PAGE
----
— Oh, Money! Money! • Eleanor Hodgman Porter

... with small forces is no husbandry, but a waste, a disease, a lingering and painful consumption of men and money the Romans making theirs thick, made them short, and had little regard to money, as that which they who have men enough can command where it is fittest that it should be levied. All the ancient monarchies by this means got on wing, and attained to vast ...
— The Commonwealth of Oceana • James Harrington

... a step in advance, and we cannot expect to do more than take very short theoretical steps till we get more facts to rest upon. If you should happen to come across any facts which seem to bear upon it, pray let me know. I can find none but ...
— Alfred Russel Wallace: Letters and Reminiscences Vol 2 (of 2) • James Marchant

... working order now, and he was admitted by the same little maid whom he remembered seeing before. Upon his inquiry for Judge Gray he was told that that gentleman was receiving another caller and had asked to be undisturbed for a short time, ...
— The Twenty-Fourth of June • Grace S. Richmond

... recommended in the resolutions, those who favored silence and those who favored speech on the subject of Slavery, claimed the victory, while the Southern brethren, as usual, refused to be satisfied with anything short of unconditional submission. The word Compromise, as far as Slavery is concerned, has always been of fatal augury. The concessions of the South have been like the "With all my worldly goods I thee endow" of a bankrupt bridegroom, who thereby generously bestows all his debts ...
— The Writings of James Russell Lowell in Prose and Poetry, Volume V - Political Essays • James Russell Lowell

... separated again, they are themselves subject to the laws they have made; which is a new and near tie upon them, to take care, that they make them for the public good. Sec. 144. But because the laws, that are at once, and in a short time made, have a constant and lasting force, and need a perpetual execution, or an attendance thereunto; therefore it is necessary there should be a power always in being, which should see to the execution of the laws that are made, and remain in force. And thus ...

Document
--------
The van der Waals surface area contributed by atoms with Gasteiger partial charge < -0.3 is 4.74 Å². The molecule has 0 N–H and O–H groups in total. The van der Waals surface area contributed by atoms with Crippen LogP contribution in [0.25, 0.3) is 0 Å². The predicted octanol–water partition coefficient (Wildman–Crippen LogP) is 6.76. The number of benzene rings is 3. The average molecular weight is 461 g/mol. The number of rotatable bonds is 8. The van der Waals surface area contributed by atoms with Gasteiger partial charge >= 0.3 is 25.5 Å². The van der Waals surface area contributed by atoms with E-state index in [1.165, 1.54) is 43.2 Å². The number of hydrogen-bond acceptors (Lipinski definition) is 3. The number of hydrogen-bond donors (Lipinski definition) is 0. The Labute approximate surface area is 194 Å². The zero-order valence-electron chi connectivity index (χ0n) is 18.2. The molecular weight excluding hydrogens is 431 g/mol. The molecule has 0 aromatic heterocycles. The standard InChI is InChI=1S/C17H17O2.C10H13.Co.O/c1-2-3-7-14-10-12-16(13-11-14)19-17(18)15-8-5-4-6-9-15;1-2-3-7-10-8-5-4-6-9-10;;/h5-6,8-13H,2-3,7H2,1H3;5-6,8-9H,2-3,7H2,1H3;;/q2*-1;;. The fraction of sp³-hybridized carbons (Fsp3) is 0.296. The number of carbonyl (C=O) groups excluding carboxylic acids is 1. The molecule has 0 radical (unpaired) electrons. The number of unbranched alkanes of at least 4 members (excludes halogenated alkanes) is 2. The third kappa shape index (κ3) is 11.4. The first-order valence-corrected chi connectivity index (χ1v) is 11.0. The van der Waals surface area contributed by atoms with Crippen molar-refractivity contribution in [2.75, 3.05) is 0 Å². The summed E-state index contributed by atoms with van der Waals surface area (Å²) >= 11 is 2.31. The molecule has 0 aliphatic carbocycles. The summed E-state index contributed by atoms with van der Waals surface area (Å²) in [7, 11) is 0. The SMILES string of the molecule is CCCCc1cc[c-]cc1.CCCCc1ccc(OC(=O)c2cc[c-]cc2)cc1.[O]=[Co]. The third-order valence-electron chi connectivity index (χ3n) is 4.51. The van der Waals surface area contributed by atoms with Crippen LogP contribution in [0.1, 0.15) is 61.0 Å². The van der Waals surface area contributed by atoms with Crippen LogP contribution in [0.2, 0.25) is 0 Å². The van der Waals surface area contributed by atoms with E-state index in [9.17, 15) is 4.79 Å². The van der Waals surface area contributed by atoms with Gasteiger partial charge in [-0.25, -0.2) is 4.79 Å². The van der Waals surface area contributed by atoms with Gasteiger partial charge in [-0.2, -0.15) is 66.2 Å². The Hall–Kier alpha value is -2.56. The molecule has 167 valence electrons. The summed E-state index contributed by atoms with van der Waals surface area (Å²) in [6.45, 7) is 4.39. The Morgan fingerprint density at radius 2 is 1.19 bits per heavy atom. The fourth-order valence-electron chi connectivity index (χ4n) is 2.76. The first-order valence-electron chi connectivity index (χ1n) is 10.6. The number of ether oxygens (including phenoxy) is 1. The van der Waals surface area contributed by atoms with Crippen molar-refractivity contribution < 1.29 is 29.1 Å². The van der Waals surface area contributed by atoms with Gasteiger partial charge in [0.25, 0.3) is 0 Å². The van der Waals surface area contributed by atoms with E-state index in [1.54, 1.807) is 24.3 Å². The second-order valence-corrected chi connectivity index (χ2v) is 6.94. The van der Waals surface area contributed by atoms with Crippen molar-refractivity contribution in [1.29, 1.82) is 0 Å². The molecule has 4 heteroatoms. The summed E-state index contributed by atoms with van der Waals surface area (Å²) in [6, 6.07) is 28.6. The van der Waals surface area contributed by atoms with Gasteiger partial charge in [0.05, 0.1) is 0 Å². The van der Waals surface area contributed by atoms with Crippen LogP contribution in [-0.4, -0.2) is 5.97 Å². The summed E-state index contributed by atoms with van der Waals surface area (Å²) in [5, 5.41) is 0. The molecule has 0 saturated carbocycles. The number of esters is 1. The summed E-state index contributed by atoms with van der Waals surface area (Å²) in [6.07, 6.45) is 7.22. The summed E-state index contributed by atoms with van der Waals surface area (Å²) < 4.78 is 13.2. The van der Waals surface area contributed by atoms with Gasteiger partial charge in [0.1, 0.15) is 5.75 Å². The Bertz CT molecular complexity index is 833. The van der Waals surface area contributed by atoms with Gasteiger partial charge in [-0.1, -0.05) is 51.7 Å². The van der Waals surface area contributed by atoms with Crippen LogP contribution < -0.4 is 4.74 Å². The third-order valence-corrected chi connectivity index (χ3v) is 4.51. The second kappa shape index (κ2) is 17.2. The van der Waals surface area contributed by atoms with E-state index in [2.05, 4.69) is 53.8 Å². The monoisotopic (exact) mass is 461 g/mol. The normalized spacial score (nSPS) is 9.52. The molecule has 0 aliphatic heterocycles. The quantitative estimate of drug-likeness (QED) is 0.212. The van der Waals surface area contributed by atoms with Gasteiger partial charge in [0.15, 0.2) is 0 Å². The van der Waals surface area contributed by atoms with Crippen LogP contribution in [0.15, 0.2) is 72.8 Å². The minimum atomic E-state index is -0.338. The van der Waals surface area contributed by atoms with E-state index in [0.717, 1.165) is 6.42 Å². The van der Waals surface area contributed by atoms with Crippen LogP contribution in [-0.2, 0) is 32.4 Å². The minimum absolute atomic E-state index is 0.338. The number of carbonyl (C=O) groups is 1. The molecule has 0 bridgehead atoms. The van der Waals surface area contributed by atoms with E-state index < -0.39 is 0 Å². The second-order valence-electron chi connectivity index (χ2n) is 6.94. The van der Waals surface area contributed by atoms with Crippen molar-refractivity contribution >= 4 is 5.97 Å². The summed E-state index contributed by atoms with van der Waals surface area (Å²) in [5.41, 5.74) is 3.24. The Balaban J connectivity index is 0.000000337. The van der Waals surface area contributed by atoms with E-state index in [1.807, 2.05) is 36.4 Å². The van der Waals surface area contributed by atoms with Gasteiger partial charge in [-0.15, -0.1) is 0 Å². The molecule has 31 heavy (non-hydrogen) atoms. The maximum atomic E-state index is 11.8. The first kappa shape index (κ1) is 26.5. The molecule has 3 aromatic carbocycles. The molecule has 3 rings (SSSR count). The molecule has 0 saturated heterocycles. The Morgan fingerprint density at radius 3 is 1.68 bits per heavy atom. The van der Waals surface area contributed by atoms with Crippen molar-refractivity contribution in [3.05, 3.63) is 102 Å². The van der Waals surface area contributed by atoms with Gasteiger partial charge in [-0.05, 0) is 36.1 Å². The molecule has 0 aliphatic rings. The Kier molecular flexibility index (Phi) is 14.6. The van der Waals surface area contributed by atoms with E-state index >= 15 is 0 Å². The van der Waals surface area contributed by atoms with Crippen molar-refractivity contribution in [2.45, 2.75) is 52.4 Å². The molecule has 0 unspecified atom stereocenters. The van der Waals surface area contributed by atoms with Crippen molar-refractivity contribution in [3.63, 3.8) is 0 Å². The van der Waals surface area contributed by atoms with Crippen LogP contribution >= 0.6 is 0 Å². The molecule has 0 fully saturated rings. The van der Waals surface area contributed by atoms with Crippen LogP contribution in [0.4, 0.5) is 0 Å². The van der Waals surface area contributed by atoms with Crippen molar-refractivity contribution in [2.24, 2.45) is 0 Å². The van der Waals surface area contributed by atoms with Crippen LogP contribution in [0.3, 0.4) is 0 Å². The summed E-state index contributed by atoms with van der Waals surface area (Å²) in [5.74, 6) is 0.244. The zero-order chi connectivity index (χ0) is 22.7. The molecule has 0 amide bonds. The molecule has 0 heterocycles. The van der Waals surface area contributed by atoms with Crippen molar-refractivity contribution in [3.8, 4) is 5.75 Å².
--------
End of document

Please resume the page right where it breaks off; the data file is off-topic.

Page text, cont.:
— Two Treatises of Government • John Locke

... commanding a king's regiment, the young Camisard allowed himself to be won. He repaired formally to Nimes for an interview with the marshal. "He is a peasant of the lowest grade," wrote Villars to Chamillard, "who is not twenty-two, and does not look eighteen; short, and with no imposing air, qualities essential for the lower orders, but surprising good sense and firmness. I asked him yesterday how he managed to keep his fellows under. 'Is it possible,' said I, 'that, at your age, and not being long ...
— A Popular History of France From The Earliest Times - Volume V. of VI. • Francois Pierre Guillaume Guizot

... occasion to speak. The tinkle of fountains leads us on to Horticultural Hall, where they give life and charm to the flowers. Painted thus in water-colors, the blossoms and leaves of the tropics glow with a freshness quite wonderful in view of the very short time the plants have been in place and the exposure they unavoidably encountered in reaching it. From the interior and exterior galleries of this exquisite structure one can look down, on one side, upon the palms of the ...
— Lippincott's Magazine of Popular Literature and Science, Vol. XVII. No. 101. May, 1876. • Various

... at me in a scared sort of a way, but said nothing until we had walked a street's length. He then stopped short, and said, with excitement on the ...
— Somebody's Luggage • Charles Dickens

... of varied experiences we arrived at or near the land I was seeking. There, on the banks of a river, we struck camp, and from there I made short excursions in all directions in order to ascertain the approximate value of the old gentleman's estate. On the land we came upon an encampment of poor, half or wholly naked Caingwa Indians. By them we were kindly received, and found ...
— Through Five Republics on Horseback • G. Whitfield Ray